Tuesday, March 29, 2011

Basic Computer Forensic Analysis Techniques in EnCase

I was recently asked to provide a list of forensic analysis techniques. After looking through some of my documents, I realized I didn't really have an up-to-date worksheet that listed most of the common analysis techniques, even though we all have them memorized.

My goal is to create a flow chart to guide a new examiner to perform the commonly used techniques that we typically use in *every* case, and then also provide *case* specific techniques depending on the type of analysis or investigation. The following list is not meant to be all inclusive of every technique that we use, but instead it is designed to be a starting point and as a reminder of things to think about depending on the type of your case. Currently, I am focusing on the analysis of Windows based machines in EnCase. Please feel free to comment and add your own ideas in the comment section for others to benefit:

General Forensic techniques

  • Load Image into EnCase, verify Image
  • Check physical size of drive and compare to physical label
  • Identify & compare logical partition size(s) to physical drive size to identify any deleted partitions or unused disk space.
  • Recover folders
  •  Conduct hash analysis, indentify “known” and/or “notable” files. "Known" files can be excluded from remaining analysis techniques to reduce time and increase efficiency.
  •  Conduct file signature analysis, review renamed files.
  • Retrieve time zone settings for each disk and apply correct time zone, if applicable.

 Case specific techniques

  • Mount compound files
  • Conduct keyword search
  •  Recover client based email
  • Recover web based email
  • Recover Internet history (logical and unallocated)
  • Determine OS version, service pack, hotfixes & OS install date
  • Retrieve user account information (names, SIDs, logon dates)
  • Retrieve user specific registry artifacts (recent docs, userassist, etc.)
  • Retrieve attached USB history
  • Process LNK files to identify removable devices
  • Review installed applications
  • Review Office related files (doc, docx, xls, xlsx, ppt, mdf) & PDF files
  • Review multimedia & graphic image files
  • Identify encrypted files (entropy)
  • Data carve in unallocated (docs, multimedia, images, zips, base64)
  • Review Recycle Bin & recover deleted INFO2 records in unallocated
  • Review System Volume Information/old registry hives
  • Review Windows event logs
  • Mount image virtually and perform virus scan
  • Recover Windows logon password(s) (rainbow tables)
  • Recover username/passwords in protected storage areas

Windows Vista/7 specific

  • Review Volume Shadow Service


Anonymous Tuesday, 29 March, 2011  

How to do user account information

Bridgey the Geek Tuesday, 29 March, 2011  

I notice that 'Recover Folders' is one of your 'General Forensic techniques'.

I wonder what your thoughts are on the possibility of missing things in unallocated clusters due to recovered folders rearranging sectors/clusters and a file which was contiguous before Recover Folders is now not and so won't be carved out?

Marek Tuesday, 29 March, 2011  

I'd add "index case" as the second step, so directly after mounting compound files.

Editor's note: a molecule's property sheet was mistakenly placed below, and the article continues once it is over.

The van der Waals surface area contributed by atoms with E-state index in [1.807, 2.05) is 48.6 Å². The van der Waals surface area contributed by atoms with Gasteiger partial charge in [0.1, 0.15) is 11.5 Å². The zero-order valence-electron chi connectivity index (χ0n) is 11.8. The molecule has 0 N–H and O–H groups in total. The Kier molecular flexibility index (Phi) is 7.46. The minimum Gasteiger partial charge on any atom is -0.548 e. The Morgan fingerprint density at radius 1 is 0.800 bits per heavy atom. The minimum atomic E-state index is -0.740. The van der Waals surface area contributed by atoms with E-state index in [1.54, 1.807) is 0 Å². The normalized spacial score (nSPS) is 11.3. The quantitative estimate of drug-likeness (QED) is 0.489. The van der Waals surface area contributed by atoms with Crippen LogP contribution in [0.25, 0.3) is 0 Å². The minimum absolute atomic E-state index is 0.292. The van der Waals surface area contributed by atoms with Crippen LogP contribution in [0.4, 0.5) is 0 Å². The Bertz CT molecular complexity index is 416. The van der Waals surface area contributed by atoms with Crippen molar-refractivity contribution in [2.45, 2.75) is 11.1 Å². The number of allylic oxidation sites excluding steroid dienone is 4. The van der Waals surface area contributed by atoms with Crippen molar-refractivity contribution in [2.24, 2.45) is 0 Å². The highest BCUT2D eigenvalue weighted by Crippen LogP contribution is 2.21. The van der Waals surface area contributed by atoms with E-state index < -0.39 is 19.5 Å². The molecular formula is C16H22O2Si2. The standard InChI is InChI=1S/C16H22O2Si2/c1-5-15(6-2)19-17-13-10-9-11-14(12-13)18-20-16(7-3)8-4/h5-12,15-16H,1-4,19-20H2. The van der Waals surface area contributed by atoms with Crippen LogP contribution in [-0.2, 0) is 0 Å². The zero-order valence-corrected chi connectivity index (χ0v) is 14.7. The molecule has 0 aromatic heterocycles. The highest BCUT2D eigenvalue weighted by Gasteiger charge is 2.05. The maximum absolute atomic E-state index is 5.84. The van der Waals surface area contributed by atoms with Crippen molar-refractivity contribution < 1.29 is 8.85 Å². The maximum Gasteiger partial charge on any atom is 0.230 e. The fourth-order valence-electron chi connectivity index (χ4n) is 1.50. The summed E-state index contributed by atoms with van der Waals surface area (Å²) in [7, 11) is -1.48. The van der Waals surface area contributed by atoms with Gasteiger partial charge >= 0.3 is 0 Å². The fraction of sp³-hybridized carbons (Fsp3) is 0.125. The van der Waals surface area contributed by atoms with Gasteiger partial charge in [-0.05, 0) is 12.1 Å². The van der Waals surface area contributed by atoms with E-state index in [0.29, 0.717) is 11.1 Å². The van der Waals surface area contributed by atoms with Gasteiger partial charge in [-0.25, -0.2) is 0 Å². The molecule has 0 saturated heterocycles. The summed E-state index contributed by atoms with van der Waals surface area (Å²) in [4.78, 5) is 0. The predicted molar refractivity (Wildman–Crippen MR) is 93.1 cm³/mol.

Are you going to publish the flow charts when they're ready?

Lance Mueller Tuesday, 29 March, 2011  

@ForensicGeekInTheCorner -

It's really up to you and how you want to process Unallocated. If you carve unallocated, you would find whatever signature your looking for.

If you recover folders and then process all the data inside, you would find the same header and possibly have a name and associate metadata.

In the case where a filename was recovered in the recovered folders process, but it ended up in the middle of a continuous file, then the examiner would have to be cognizant of that and manually look at the signature and the data that follows to determine if it in fact belongs to that file or some previous or later file.

@Marek - Yes, I will be posting the final chart

Anonymous Friday, 01 April, 2011  

Add to General Forensic techniques after verification:

“Determine time zone setting and subsequently set your forensic tool with the appropriate setting.”


fschifilliti Friday, 01 April, 2011  

As General part personally I always take place a short analysis on the registry to determine user's informations and installation date of the operating system. In the Specific part I carry out a deeply analysis of the registers of interest for the case.


Computer Forensics Expert Sunday, 03 April, 2011  

Considerably, the article is actually the freshest on this notable topic. I agree with your conclusions and will thirstily look forward to your next updates.I will immediately grab your rss feed to stay abreast of any updates.

Anonymous Wednesday, 06 April, 2011  

Depending a bit on the case, it seems useful to check that the file system is reasonably sound, at at least document any problems that tools such as 'chkdsk' may find.

With EnCase and VDE/PDE and Windows file systems it's easy and fast enough.

macster Tuesday, 17 May, 2011  

good job, would love to see more in-depth on email analysis with encase

computer services Thursday, 26 May, 2011  

very interesting post! was definitely a good read and something to learn from!

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